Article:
Thursday, 1 June 2017
THE RED SHOE by Ursula Dubosarsky. Reviewed by Ann Turnbull.
I loved this book. It's a complex, funny, sad but ultimately hopeful family story.
Three sisters are living in Sydney in 1954. Elizabeth is fifteen, Frances eleven, and Matilda six. Their father, who was traumatised by his experiences during the war, is in the merchant navy. The main viewpoint is Matilda's, and the author captures perfectly the small but utterly absorbing world of the six-year-old. But behind the ordinary events of childhood (playing in the garden, collecting snails, spying on the mysterious people who have moved in next door) there is a sense of unease, of something wrong in the family, something unspoken. Why is Elizabeth having a nervous breakdown? Why is Uncle Paul so often in the house when Daddy is away? And when will Daddy come home?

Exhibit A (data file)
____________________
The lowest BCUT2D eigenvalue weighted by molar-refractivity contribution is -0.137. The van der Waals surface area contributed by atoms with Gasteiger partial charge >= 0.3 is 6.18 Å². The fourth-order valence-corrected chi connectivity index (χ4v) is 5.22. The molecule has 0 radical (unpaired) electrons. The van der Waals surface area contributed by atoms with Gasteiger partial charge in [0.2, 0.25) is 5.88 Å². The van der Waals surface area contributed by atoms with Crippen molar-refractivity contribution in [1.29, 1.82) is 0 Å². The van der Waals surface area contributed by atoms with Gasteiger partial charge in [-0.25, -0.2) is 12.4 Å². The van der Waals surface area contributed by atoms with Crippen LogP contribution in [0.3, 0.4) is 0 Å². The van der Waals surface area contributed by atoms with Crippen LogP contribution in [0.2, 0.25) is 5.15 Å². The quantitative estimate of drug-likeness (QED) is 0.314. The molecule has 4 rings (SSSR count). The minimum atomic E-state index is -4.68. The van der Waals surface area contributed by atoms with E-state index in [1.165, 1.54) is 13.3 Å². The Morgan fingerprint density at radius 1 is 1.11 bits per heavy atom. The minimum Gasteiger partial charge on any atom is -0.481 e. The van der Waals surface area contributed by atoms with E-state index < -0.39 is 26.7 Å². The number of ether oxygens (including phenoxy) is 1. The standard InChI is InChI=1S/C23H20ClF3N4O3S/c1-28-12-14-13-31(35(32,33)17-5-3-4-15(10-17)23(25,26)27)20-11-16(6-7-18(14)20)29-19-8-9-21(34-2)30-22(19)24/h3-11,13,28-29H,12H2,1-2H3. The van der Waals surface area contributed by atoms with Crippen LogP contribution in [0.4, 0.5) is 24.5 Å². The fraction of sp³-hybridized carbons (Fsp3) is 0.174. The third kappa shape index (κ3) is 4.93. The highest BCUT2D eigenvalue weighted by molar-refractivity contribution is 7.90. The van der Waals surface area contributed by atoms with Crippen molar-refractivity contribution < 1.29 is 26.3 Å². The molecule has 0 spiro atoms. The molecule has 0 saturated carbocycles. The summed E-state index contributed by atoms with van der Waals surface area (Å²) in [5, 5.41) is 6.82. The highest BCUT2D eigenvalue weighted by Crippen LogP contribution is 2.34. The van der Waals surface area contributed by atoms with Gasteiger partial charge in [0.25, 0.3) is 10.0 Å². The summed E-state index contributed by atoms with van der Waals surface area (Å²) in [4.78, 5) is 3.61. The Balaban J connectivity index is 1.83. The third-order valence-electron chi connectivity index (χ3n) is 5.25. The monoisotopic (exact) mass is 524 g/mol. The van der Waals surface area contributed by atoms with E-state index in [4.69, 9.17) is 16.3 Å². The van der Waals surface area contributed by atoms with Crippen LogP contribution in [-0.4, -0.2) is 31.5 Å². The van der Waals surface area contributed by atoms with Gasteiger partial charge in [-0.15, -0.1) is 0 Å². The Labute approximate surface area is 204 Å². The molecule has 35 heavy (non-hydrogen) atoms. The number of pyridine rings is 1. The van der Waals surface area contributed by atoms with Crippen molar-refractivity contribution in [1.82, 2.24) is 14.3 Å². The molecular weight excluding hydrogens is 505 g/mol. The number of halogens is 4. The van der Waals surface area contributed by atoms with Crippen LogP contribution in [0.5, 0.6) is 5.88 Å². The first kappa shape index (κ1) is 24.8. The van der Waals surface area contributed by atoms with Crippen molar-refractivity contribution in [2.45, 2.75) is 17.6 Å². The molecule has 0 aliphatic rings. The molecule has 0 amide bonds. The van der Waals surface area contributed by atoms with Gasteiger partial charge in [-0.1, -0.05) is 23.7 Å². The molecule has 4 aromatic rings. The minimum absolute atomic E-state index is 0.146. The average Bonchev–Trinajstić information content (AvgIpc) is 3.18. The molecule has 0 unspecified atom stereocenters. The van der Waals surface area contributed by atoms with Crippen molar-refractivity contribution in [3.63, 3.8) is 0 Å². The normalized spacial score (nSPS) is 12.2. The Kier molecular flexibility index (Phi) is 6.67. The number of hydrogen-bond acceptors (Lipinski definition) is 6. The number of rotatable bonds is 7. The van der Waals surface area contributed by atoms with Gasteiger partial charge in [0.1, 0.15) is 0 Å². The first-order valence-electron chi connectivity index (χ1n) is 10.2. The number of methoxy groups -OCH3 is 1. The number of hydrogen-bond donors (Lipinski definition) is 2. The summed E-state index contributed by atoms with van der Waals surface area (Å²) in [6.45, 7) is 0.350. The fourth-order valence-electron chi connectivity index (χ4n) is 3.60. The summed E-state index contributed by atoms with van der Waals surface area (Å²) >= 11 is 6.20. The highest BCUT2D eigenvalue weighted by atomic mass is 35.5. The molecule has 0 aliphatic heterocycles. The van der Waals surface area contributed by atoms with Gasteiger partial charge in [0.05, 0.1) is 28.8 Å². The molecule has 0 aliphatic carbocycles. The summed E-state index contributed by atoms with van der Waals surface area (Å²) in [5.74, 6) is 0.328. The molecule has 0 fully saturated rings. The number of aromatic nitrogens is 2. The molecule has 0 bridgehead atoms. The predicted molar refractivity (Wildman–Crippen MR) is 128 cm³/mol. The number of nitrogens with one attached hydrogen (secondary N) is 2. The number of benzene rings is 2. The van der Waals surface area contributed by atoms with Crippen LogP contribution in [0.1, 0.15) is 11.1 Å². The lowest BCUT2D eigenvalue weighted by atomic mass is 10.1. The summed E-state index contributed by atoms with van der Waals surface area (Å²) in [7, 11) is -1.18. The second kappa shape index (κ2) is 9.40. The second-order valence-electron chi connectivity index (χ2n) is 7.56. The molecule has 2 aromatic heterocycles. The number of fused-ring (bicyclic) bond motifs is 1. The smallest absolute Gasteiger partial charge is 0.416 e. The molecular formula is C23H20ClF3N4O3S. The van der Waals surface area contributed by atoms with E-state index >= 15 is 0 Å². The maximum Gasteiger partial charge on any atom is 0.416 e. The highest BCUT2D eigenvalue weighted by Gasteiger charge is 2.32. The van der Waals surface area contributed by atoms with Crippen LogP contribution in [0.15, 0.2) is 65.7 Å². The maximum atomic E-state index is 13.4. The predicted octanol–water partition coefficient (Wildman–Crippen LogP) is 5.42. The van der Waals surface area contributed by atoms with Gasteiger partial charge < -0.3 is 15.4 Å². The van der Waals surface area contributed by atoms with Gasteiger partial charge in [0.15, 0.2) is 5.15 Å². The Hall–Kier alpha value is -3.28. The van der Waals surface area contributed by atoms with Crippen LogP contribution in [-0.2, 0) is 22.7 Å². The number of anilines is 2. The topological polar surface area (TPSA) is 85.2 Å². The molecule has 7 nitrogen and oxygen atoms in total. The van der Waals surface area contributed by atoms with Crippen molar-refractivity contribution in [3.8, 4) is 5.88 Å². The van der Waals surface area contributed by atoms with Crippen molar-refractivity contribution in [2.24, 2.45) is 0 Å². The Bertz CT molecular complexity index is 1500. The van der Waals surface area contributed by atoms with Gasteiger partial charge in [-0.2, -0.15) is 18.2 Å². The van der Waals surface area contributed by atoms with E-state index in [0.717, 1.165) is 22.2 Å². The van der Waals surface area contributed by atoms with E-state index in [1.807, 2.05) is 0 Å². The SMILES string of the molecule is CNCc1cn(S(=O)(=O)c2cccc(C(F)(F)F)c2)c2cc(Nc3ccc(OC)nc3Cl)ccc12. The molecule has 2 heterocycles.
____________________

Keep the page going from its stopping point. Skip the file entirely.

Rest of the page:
Matilda has recently acquired an imaginary companion, Floreal, whose remarks and questions are always unsettling. She doesn't like Floreal and wishes he would go back into the radio, where he came from. Matilda has seen and overheard things, some of which she has repressed - but not so deeply that Floreal can't reach them. At last the memories begin to force their way up and to make sense. And it's Matilda who, in the end, reveals a shocking truth.
Interspersed with the chapters are excerpts from Sydney newspapers of the time which relate to some of the background events in the story and help to build the atmosphere: items about children with polio, the H-bomb, Russian spies, diplomatic visits. The story is set very precisely around Easter 1954, and details of real events are woven into the narrative.
It's difficult to say what age this book is for. Perhaps about twelve - but with no upper age limit. The best thing would be just to have a copy around for anyone who wants to read it. For me, the full complexity of the plot structure was not apparent until I read the story for a second time - and enjoyed and admired it even more. This is a book to keep, share and re-read.
Walker Books, 2015.
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